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Okotoks rancher reflects on court case after charges against him are dropped

Click to play video 'Okotoks rancher reflects on his court case a week after charges were dropped' Okotoks rancher reflects on his court case a week after charges were dropped
WATCH: Edouard Maurice, an Okotoks-area rancher, and defence lawyer Tonii Roulston join Global Calgary to reflect on Maurice's court case and the implications it has on the discussion of rural crime in Canada – Jun 30, 2018

People who live in Alberta’s cities should understand that rural property owners are the first line of defence in more than just criminal scenarios, according to an Okotoks-area man who had his charges dropped in a recent shooting court case.

“We are isolated out there,” said Edouard Maurice, who was facing charges related to a shooting incident on his property. Last week the crown withdrew the charges against him.

“It’s not only the response time of RCMP, but if you have a fire on your property, the response time is still the same.”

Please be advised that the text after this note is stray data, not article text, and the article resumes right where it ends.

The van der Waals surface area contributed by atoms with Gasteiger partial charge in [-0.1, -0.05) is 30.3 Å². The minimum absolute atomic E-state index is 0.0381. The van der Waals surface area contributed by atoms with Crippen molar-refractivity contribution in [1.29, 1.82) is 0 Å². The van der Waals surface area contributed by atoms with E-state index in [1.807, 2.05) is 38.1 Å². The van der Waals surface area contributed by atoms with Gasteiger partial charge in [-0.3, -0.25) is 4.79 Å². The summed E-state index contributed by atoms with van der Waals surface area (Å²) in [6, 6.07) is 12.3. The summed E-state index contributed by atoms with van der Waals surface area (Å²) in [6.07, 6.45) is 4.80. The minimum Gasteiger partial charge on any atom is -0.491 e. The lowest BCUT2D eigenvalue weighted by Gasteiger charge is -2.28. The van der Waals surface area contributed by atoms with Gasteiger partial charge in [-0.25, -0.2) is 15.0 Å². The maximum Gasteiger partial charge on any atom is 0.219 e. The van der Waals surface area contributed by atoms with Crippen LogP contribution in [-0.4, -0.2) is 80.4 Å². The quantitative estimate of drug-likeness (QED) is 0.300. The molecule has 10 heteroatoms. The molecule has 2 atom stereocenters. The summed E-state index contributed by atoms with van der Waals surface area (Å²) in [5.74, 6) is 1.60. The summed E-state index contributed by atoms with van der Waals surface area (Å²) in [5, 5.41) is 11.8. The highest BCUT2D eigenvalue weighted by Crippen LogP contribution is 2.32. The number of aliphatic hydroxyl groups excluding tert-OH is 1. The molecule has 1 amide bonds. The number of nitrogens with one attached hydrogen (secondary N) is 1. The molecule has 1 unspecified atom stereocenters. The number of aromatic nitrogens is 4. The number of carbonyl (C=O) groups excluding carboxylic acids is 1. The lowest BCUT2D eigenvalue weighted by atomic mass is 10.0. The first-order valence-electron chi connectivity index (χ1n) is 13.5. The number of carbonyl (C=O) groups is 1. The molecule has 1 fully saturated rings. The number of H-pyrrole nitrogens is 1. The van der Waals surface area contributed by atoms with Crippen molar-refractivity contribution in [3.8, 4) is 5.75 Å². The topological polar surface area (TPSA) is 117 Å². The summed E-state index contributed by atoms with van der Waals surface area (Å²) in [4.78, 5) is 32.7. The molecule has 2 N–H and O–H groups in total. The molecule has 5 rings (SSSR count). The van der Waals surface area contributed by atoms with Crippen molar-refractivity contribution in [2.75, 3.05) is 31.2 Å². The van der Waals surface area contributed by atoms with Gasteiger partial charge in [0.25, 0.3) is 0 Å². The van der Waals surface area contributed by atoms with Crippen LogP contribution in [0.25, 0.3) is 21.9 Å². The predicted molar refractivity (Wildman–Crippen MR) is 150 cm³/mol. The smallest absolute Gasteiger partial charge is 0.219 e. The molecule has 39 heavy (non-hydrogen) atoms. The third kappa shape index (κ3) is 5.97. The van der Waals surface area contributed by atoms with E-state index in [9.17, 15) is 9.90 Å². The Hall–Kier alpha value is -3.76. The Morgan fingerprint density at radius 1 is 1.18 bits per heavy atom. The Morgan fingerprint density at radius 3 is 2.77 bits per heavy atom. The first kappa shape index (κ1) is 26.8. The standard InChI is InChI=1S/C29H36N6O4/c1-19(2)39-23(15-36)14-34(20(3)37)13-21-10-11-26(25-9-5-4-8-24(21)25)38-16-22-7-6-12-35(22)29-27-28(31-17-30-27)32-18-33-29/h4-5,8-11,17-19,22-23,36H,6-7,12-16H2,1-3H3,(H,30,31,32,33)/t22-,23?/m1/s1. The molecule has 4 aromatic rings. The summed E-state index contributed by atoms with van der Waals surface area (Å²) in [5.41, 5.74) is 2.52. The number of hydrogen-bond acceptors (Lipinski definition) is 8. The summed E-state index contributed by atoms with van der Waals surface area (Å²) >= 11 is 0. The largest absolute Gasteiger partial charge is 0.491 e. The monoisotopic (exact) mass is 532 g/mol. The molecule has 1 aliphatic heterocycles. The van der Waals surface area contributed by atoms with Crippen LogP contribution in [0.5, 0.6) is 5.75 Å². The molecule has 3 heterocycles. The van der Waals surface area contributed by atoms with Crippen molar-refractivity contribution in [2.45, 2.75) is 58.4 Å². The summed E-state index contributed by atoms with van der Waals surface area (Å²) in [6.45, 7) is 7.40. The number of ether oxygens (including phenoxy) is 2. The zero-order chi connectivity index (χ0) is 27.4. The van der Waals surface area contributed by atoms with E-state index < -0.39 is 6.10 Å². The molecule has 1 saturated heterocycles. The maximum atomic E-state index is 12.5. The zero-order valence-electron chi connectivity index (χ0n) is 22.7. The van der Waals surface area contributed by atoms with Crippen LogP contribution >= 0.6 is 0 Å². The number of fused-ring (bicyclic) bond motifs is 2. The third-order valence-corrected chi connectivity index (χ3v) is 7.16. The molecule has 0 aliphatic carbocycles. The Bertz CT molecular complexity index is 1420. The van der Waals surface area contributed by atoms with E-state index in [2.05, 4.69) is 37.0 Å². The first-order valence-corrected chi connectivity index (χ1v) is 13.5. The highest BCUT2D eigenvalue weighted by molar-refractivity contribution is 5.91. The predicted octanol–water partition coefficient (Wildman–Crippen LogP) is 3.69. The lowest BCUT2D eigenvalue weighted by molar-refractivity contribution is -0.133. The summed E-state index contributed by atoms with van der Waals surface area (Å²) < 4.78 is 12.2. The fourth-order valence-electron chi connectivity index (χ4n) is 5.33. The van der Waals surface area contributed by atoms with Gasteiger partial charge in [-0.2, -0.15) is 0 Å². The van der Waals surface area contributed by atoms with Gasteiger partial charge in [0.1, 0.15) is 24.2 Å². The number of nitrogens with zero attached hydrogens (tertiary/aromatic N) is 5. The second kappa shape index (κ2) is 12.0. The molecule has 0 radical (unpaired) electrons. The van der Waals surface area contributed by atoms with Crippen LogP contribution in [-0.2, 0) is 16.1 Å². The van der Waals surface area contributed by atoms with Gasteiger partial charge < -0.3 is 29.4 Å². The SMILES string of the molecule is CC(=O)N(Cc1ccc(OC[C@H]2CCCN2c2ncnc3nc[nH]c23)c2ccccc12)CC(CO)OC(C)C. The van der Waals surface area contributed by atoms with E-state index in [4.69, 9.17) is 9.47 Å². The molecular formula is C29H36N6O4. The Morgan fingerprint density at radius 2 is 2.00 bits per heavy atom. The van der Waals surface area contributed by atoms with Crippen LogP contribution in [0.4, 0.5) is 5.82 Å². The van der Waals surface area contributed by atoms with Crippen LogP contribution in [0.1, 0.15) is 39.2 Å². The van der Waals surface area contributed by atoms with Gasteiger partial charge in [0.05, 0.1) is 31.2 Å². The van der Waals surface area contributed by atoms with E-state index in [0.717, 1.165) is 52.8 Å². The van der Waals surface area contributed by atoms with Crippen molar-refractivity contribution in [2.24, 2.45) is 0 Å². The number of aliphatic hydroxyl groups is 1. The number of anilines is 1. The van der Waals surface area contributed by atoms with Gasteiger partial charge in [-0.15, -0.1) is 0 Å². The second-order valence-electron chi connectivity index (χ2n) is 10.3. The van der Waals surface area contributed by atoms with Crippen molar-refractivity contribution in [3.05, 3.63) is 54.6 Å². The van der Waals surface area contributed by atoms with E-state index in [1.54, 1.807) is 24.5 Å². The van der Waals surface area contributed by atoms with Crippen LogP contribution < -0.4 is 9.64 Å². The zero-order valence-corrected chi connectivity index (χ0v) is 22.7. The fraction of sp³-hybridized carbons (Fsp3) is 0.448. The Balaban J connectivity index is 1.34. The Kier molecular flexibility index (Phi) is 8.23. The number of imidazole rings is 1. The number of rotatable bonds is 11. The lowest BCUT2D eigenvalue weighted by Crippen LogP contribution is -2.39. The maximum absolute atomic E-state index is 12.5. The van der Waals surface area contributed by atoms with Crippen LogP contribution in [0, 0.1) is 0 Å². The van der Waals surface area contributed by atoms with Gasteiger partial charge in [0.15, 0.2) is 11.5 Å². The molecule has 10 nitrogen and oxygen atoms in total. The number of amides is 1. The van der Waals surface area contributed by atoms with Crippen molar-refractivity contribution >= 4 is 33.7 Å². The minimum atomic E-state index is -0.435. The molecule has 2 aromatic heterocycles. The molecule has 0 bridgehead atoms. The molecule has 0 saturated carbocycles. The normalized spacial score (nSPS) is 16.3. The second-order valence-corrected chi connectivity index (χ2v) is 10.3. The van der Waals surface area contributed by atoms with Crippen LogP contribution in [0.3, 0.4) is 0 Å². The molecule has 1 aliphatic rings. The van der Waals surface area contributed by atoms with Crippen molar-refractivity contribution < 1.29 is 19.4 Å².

READ MORE: Applause in courtroom as charges dropped against Okotoks property owner in rural shooting

In late February, Maurice confronted two alleged thieves on his property. A shot was fired and one of the trespassers was injured, leading to the charges, which the crown eventually withdrew after receiving additional information.

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During an appearance Saturday on Global News Morning, Maurice said it still hasn’t quite sunk in that he no longer has to deal with his case in court. He added that his family still has to contend with stress related “with the aftermath” of the situation.

“Now that it’s over, we can continue on with our lives,” Maurice said.

“The support that we’ve had through the four months, through the community and all the supporters, it’s really helped us out.”

READ MORE: Alberta crime watch group says it never encourages vigilante justice

Tonii Roulston, Maurice’s lawyer, said she hopes the court begins to take a “liberal view with respect to self-defence, defence of property [and] defence of person” in light of Maurice’s situation. She added that every self-defence case is “facts specific.”

“The individual is in a difficult position, because they don’t know the law, they’re going to read the code and then try to interpret it and they’re not lawyers,” Roulston said on Global News Morning.

“In my view, people have a right to protect their property and they have a right to protect their family.”

Now that his court case is behind him, Maurice said he and his family are planning a vacation.

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